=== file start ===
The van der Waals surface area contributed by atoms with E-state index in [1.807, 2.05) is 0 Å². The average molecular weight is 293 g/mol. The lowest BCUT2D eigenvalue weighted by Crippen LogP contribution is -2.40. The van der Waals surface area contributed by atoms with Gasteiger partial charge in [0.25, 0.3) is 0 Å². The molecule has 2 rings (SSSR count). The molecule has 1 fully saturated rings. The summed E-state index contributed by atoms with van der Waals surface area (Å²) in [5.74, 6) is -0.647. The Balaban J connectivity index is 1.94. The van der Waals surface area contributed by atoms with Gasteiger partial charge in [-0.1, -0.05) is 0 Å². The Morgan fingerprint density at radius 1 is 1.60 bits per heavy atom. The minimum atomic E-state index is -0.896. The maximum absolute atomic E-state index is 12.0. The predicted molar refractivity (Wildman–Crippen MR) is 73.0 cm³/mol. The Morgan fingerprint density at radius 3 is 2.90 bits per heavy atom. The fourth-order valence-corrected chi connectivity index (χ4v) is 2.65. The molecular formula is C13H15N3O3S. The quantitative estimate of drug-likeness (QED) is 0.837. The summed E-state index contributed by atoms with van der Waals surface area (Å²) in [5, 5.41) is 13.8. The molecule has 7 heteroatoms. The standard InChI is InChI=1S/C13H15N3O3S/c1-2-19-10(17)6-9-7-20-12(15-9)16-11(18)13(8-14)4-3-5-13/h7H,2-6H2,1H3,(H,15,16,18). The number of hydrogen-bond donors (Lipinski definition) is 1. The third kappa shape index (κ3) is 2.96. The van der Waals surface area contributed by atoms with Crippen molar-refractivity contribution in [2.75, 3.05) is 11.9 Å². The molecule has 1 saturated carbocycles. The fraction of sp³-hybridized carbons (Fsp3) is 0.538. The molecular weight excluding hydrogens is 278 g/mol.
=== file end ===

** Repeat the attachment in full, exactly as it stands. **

The van der Waals surface area contributed by atoms with E-state index in [1.807, 2.05) is 0 Å². The average molecular weight is 293 g/mol. The lowest BCUT2D eigenvalue weighted by Crippen LogP contribution is -2.40. The van der Waals surface area contributed by atoms with Gasteiger partial charge in [0.25, 0.3) is 0 Å². The molecule has 2 rings (SSSR count). The molecule has 1 fully saturated rings. The summed E-state index contributed by atoms with van der Waals surface area (Å²) in [5.74, 6) is -0.647. The Balaban J connectivity index is 1.94. The van der Waals surface area contributed by atoms with Gasteiger partial charge in [-0.1, -0.05) is 0 Å². The Morgan fingerprint density at radius 1 is 1.60 bits per heavy atom. The minimum atomic E-state index is -0.896. The maximum absolute atomic E-state index is 12.0. The predicted molar refractivity (Wildman–Crippen MR) is 73.0 cm³/mol. The Morgan fingerprint density at radius 3 is 2.90 bits per heavy atom. The fourth-order valence-corrected chi connectivity index (χ4v) is 2.65. The molecular formula is C13H15N3O3S. The quantitative estimate of drug-likeness (QED) is 0.837. The summed E-state index contributed by atoms with van der Waals surface area (Å²) in [5, 5.41) is 13.8. The molecule has 7 heteroatoms. The standard InChI is InChI=1S/C13H15N3O3S/c1-2-19-10(17)6-9-7-20-12(15-9)16-11(18)13(8-14)4-3-5-13/h7H,2-6H2,1H3,(H,15,16,18). The number of hydrogen-bond donors (Lipinski definition) is 1. The third kappa shape index (κ3) is 2.96. The van der Waals surface area contributed by atoms with Crippen molar-refractivity contribution in [2.75, 3.05) is 11.9 Å². The molecule has 1 saturated carbocycles. The fraction of sp³-hybridized carbons (Fsp3) is 0.538. The molecular weight excluding hydrogens is 278 g/mol.